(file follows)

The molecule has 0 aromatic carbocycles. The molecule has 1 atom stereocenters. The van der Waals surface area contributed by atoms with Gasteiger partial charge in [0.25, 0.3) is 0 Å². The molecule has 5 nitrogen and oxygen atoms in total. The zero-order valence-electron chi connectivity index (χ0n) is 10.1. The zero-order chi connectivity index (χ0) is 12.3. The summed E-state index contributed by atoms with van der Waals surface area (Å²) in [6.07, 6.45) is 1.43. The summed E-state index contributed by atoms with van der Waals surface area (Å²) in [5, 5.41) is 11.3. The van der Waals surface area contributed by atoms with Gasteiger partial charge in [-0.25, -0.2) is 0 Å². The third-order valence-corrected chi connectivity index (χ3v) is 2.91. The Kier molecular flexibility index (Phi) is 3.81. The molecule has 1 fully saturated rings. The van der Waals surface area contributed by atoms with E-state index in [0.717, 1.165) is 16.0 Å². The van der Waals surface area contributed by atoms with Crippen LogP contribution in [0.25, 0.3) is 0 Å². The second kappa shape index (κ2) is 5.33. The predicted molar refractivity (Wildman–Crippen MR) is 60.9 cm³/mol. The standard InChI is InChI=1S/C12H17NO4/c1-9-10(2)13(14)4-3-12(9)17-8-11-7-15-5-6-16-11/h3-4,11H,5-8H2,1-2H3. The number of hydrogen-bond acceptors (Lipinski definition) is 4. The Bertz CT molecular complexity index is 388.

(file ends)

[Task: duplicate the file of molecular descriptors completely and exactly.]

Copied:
The molecule has 0 aromatic carbocycles. The molecule has 1 atom stereocenters. The van der Waals surface area contributed by atoms with Gasteiger partial charge in [0.25, 0.3) is 0 Å². The molecule has 5 nitrogen and oxygen atoms in total. The zero-order valence-electron chi connectivity index (χ0n) is 10.1. The zero-order chi connectivity index (χ0) is 12.3. The summed E-state index contributed by atoms with van der Waals surface area (Å²) in [6.07, 6.45) is 1.43. The summed E-state index contributed by atoms with van der Waals surface area (Å²) in [5, 5.41) is 11.3. The van der Waals surface area contributed by atoms with Gasteiger partial charge in [-0.25, -0.2) is 0 Å². The third-order valence-corrected chi connectivity index (χ3v) is 2.91. The Kier molecular flexibility index (Phi) is 3.81. The molecule has 1 fully saturated rings. The van der Waals surface area contributed by atoms with E-state index in [0.717, 1.165) is 16.0 Å². The van der Waals surface area contributed by atoms with Crippen LogP contribution in [0.25, 0.3) is 0 Å². The second kappa shape index (κ2) is 5.33. The predicted molar refractivity (Wildman–Crippen MR) is 60.9 cm³/mol. The standard InChI is InChI=1S/C12H17NO4/c1-9-10(2)13(14)4-3-12(9)17-8-11-7-15-5-6-16-11/h3-4,11H,5-8H2,1-2H3. The number of hydrogen-bond acceptors (Lipinski definition) is 4. The Bertz CT molecular complexity index is 388.